6.
Artigo em Inglês | MEDLINE | ID: mdl-34071637

RESUMO

BACKGROUND: Studies have reported associations between maternal exposure to atmospheric pollution and lower birth weight. However, the evidence is not consistent and uncertainties remain. We used advanced statistical approaches to robustly estimate the association of atmospheric pollutant exposure during specific pregnancy time windows with term birth weight (TBW) in a nationwide study. METHODS: Among 13,334 women from the French Longitudinal Study of Children (ELFE) cohort, exposures to PM2.5, PM10 (particles < 2.5 µm and <10 µm) and NO2 (nitrogen dioxide) were estimated using a fine spatio-temporal exposure model. We used inverse probability scores and doubly robust methods in generalized additive models accounting for spatial autocorrelation to study the association of such exposures with TBW. RESULTS: First trimester exposures were associated with an increased TBW. Second trimester exposures were associated with a decreased TBW by 17.1 g (95% CI, -26.8, -7.3) and by 18.0 g (-26.6, -9.4) for each 5 µg/m3 increase in PM2.5 and PM10, respectively, and by 15.9 g (-27.6, -4.2) for each 10 µg/m3 increase in NO2. Third trimester exposures (truncated at 37 gestational weeks) were associated with a decreased TBW by 48.1 g (-58.1, -38.0) for PM2.5, 38.1 g (-46.7, -29.6) for PM10 and 14.7 g (-25.3, -4.0) for NO2. Effects of pollutants on TBW were larger in rural areas. CONCLUSIONS: Our results support an adverse effect of air pollutant exposure on TBW. We highlighted a larger effect of air pollutants on TBW among women living in rural areas compared to women living in urban areas.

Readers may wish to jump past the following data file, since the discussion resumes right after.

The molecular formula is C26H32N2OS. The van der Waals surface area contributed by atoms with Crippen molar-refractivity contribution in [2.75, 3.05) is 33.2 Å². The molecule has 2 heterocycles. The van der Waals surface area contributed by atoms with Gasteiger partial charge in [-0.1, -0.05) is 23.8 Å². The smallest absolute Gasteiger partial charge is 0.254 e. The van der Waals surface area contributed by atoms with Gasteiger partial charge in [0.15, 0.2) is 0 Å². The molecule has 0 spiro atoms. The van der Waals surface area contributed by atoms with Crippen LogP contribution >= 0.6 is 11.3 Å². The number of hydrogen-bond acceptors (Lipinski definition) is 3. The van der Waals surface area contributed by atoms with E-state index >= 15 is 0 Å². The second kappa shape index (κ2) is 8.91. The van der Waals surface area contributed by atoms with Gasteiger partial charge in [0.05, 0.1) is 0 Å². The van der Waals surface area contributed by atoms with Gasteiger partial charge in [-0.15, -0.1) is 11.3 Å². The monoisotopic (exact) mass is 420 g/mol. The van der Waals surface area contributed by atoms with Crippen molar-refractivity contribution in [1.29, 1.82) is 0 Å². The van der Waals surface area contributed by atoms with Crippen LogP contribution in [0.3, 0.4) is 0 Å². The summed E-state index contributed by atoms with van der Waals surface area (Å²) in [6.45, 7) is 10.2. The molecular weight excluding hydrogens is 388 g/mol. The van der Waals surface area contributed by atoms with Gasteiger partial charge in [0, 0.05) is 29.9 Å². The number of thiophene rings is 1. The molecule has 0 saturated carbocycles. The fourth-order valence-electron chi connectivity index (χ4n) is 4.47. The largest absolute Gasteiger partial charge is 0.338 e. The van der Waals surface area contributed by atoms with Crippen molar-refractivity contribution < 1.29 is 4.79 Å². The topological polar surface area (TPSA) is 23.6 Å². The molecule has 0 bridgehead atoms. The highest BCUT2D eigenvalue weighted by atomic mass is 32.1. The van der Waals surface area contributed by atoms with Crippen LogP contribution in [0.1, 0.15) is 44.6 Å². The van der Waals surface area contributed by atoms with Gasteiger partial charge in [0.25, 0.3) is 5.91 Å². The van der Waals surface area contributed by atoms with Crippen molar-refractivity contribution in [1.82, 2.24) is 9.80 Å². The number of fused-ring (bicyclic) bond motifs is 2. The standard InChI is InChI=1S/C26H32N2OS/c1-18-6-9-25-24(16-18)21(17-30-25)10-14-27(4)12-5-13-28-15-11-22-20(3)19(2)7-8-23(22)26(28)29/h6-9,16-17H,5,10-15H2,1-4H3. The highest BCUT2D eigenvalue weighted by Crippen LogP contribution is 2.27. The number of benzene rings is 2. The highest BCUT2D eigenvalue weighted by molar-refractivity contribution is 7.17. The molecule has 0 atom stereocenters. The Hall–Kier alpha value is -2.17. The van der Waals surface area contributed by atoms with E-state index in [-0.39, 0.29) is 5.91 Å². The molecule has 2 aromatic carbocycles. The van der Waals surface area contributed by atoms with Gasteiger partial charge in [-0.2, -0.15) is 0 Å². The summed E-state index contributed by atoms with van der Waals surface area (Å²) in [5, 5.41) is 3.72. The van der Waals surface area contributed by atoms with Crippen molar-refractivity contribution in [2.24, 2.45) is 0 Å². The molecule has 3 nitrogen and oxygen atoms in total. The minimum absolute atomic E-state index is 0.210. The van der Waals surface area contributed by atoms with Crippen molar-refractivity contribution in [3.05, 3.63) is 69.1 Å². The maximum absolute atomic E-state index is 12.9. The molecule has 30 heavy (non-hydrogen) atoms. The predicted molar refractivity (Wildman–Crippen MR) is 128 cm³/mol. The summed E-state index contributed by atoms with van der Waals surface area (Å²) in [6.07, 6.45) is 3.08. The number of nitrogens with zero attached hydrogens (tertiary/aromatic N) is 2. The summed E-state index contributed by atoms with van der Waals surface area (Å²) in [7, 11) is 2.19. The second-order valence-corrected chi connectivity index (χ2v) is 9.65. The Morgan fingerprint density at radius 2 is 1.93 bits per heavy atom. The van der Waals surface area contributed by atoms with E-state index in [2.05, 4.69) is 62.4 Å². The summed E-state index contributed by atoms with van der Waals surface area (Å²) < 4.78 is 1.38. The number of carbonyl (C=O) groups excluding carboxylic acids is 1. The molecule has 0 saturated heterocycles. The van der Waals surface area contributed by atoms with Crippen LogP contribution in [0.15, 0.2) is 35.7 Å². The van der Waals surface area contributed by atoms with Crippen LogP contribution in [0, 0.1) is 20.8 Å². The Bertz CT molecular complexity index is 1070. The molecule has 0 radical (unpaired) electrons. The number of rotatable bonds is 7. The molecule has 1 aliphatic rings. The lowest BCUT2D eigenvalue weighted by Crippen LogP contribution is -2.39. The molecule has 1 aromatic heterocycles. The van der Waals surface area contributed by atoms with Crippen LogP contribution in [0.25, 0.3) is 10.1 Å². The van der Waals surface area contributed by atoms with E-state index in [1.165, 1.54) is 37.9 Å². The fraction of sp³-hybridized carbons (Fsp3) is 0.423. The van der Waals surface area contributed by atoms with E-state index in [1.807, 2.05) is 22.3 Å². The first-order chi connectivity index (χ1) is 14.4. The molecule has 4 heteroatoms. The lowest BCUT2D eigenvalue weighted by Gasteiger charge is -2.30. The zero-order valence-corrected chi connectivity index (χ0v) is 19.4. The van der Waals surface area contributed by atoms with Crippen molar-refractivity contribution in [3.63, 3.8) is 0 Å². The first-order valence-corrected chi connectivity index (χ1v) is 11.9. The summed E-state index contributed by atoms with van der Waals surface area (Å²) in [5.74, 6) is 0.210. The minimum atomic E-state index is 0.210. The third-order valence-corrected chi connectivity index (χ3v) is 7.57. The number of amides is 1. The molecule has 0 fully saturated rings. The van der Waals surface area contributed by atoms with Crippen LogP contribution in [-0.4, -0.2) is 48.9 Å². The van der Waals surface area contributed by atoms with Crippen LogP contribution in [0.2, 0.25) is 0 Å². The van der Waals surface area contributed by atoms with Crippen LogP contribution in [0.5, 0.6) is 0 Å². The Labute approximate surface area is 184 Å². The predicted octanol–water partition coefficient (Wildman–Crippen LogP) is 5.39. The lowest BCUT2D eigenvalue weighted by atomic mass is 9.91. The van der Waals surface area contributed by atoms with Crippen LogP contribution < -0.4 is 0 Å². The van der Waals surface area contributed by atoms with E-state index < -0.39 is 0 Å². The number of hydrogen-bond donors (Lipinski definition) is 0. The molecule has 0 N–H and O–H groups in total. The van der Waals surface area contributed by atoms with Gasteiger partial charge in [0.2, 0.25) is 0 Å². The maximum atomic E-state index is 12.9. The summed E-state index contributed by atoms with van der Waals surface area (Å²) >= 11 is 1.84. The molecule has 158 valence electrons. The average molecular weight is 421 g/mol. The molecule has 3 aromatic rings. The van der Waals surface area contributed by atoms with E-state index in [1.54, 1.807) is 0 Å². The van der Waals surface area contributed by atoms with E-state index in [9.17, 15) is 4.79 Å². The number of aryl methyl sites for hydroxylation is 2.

Assuntos